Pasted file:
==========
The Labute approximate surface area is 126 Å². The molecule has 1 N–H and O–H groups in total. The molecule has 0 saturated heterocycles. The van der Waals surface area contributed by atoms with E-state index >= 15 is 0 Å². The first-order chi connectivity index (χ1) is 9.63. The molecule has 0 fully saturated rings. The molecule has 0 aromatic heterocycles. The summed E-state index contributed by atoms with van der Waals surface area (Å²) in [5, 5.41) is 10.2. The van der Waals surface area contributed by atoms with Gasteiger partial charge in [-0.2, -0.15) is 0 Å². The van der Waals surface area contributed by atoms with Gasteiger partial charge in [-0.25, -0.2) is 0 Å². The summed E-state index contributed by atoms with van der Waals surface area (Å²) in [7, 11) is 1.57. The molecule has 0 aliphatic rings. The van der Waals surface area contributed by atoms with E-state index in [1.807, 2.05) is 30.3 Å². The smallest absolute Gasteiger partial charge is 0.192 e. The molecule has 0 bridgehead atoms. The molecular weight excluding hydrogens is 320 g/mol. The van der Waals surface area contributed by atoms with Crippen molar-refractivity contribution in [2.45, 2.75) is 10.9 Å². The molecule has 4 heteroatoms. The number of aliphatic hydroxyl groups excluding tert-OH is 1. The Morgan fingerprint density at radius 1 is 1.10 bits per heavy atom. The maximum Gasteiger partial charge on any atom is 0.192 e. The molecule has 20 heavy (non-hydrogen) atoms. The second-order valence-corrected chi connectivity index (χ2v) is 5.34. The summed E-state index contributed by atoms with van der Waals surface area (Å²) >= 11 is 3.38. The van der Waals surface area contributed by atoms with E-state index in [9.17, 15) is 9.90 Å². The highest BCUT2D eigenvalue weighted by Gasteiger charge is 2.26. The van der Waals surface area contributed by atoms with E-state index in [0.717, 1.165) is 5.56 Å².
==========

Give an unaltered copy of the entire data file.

The Labute approximate surface area is 126 Å². The molecule has 1 N–H and O–H groups in total. The molecule has 0 saturated heterocycles. The van der Waals surface area contributed by atoms with E-state index >= 15 is 0 Å². The first-order chi connectivity index (χ1) is 9.63. The molecule has 0 fully saturated rings. The molecule has 0 aromatic heterocycles. The summed E-state index contributed by atoms with van der Waals surface area (Å²) in [5, 5.41) is 10.2. The van der Waals surface area contributed by atoms with Gasteiger partial charge in [-0.2, -0.15) is 0 Å². The van der Waals surface area contributed by atoms with Gasteiger partial charge in [-0.25, -0.2) is 0 Å². The summed E-state index contributed by atoms with van der Waals surface area (Å²) in [7, 11) is 1.57. The molecule has 0 aliphatic rings. The van der Waals surface area contributed by atoms with E-state index in [1.807, 2.05) is 30.3 Å². The smallest absolute Gasteiger partial charge is 0.192 e. The molecule has 0 bridgehead atoms. The molecular weight excluding hydrogens is 320 g/mol. The van der Waals surface area contributed by atoms with Crippen molar-refractivity contribution in [2.45, 2.75) is 10.9 Å². The molecule has 4 heteroatoms. The number of aliphatic hydroxyl groups excluding tert-OH is 1. The Morgan fingerprint density at radius 1 is 1.10 bits per heavy atom. The maximum Gasteiger partial charge on any atom is 0.192 e. The molecule has 20 heavy (non-hydrogen) atoms. The second-order valence-corrected chi connectivity index (χ2v) is 5.34. The summed E-state index contributed by atoms with van der Waals surface area (Å²) >= 11 is 3.38. The van der Waals surface area contributed by atoms with E-state index in [9.17, 15) is 9.90 Å². The highest BCUT2D eigenvalue weighted by Gasteiger charge is 2.26. The van der Waals surface area contributed by atoms with E-state index in [0.717, 1.165) is 5.56 Å².